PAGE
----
Asthma is a chronic, obstructive lung condition that this characterised by inflammation, increased mucus production, and narrowing of the airways due to tightening of the muscles in the airways. This combination of problems leads to less air moving through the lungs making it difficult to breathe. The incidence of asthma is increasing each year, especially in children.
Asthma can be caused by a variety of triggers. Everyone’s lungs are sensitive to different stimuli, so there is no single cause of asthma, but it may be partly an inherited condition. Asthmatics have lungs that are more sensitive to stimuli. Asthma is partially the lung’s allergic response to an allergen. Common allergens include:
- Animal dander
- Dust or moulds
- Foods ex: nuts
Asthma typically develops in childhood, but adults can also become asthmatic due to prolonged exposure to certain allergens or non-allergic irritants such as:
- Chemicals or detergents
- Strong smells (perfumes or cleaning agents)
- Viral infections (like the flu)
Some symptoms (or indicators) of asthma include wheezing, chest tightness, coughing or shortness of breath. Not everyone may have all of the symptoms; some may have just one or two. The occurrence of these symptoms at night is usually an indication of more severe asthma.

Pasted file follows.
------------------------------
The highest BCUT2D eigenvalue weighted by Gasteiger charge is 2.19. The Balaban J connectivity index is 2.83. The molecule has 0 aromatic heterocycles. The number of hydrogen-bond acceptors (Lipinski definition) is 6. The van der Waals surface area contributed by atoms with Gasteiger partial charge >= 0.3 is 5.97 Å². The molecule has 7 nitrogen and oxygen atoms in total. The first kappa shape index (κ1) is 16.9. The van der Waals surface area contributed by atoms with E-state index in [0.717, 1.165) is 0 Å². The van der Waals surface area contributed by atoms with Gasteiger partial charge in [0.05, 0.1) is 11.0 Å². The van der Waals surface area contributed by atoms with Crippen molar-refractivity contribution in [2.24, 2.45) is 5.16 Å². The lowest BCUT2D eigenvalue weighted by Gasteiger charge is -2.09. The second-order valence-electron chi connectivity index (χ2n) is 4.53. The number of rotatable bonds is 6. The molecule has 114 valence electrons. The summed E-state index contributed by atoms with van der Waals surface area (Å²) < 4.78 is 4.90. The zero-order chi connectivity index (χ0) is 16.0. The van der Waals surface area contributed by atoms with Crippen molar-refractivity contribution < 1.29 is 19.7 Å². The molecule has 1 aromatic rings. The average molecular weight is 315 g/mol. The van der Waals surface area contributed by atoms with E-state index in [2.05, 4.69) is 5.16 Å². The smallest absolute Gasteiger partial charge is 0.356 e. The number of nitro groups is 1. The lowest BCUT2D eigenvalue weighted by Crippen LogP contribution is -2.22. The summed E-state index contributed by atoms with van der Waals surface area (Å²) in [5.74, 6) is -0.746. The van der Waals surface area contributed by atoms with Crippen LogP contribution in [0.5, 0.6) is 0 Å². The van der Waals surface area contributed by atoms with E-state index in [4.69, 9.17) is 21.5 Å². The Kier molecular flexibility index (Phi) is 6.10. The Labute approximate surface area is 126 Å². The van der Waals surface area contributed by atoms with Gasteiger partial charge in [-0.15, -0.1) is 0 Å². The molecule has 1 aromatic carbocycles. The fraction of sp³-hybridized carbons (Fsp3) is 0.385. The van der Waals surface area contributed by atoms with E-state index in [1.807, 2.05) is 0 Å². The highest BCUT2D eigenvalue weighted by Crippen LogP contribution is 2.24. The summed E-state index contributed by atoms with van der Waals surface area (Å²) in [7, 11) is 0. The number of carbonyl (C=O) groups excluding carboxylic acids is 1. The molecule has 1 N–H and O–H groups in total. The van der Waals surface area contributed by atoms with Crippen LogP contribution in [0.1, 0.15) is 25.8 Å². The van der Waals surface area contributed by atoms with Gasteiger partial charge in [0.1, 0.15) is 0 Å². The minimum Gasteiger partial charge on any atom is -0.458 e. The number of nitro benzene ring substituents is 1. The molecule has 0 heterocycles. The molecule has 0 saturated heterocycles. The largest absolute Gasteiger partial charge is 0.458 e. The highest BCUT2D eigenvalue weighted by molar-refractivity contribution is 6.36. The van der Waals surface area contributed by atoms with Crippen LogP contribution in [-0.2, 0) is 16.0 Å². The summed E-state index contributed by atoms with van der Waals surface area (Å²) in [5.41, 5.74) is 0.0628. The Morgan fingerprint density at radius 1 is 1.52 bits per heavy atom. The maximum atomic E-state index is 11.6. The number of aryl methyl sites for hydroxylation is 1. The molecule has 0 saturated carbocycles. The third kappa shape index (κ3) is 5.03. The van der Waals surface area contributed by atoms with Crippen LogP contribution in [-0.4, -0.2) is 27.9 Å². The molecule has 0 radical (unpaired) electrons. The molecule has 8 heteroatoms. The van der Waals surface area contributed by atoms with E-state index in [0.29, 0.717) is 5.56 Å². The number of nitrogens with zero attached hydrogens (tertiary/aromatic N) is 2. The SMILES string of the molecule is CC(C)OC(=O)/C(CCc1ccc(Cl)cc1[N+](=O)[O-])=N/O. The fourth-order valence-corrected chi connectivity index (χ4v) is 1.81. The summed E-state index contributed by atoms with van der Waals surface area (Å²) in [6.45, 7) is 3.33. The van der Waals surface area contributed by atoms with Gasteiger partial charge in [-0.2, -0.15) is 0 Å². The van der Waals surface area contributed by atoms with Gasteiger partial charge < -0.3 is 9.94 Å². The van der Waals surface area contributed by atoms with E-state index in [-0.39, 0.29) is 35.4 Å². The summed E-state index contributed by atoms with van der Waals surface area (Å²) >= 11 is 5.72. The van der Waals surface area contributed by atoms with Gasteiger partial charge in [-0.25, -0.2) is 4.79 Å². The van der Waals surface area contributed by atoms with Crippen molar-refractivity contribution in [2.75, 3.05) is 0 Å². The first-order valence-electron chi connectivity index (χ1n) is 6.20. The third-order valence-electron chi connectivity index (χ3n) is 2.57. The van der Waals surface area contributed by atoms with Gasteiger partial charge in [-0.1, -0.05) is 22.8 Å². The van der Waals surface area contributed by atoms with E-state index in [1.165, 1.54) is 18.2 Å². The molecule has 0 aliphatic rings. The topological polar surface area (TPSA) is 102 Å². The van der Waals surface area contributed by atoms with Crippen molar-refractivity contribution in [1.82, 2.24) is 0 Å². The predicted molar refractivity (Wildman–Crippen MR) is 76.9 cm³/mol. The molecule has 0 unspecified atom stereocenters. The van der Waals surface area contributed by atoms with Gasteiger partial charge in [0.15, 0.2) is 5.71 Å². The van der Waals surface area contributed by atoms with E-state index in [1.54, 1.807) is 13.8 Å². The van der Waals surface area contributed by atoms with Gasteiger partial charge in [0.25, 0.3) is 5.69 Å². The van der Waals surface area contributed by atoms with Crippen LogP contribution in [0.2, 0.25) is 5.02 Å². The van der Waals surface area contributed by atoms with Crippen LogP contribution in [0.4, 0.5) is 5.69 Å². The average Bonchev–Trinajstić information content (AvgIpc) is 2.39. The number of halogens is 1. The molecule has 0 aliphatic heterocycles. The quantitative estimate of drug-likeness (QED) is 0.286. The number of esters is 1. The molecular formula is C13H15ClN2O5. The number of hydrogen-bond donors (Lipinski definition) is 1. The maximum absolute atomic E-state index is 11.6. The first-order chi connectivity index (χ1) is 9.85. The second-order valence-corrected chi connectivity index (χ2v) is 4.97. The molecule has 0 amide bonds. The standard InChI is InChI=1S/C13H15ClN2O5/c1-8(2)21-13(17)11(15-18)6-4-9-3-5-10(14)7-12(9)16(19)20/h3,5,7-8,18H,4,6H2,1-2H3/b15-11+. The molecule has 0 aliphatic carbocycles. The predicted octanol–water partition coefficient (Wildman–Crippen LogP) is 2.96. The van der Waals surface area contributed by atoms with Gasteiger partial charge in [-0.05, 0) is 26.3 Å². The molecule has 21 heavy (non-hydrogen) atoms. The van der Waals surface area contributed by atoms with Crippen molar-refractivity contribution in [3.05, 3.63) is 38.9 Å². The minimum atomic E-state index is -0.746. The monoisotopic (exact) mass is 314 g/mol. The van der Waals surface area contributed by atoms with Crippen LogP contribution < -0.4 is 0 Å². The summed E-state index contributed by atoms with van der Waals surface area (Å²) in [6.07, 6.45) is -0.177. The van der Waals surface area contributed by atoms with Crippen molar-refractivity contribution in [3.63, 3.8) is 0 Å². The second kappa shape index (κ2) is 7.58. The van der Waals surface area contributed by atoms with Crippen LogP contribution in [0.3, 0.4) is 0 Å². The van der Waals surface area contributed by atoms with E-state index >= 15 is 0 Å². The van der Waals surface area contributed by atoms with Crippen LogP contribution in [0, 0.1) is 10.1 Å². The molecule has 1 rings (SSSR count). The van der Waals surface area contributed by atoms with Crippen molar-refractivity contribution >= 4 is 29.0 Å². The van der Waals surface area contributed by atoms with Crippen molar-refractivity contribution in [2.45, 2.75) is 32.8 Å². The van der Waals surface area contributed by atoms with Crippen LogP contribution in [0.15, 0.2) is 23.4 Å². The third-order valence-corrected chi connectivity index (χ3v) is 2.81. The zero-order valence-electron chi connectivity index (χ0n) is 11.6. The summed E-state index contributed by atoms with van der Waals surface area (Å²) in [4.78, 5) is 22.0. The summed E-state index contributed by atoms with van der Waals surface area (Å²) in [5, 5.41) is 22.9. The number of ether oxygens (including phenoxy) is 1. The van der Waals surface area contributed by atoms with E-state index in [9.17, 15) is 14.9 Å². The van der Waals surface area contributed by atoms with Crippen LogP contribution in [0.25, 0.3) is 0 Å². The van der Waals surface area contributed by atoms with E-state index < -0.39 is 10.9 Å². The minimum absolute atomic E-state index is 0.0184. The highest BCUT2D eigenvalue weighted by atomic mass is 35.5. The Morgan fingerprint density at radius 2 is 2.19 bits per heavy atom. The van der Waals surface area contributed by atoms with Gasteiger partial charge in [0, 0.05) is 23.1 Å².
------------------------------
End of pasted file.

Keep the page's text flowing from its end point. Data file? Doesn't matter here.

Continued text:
While there is no cure for asthma, it is a very manageable condition. The goals of asthma management are to be as symptom free as possible, being able to engage in normal activities, using rescue medications fewer than 4 doses per week, having daytime symptoms fewer than 4 times per week and reducing instances of worsening asthma. The best ways to manage your asthma are to avoid triggers, talking to your pharmacist or doctor about creating an action plan to tell if your asthma is in control or getting worse, talking to your pharmacist about, and using, your controller and reliever medications properly. While avoiding the triggers that can cause asthma is an important part of managing the condition, it is not always possible to do so. Proper knowledge about the medications that are often needed to prevent and treat the symptoms and how/when to use them, is equally important.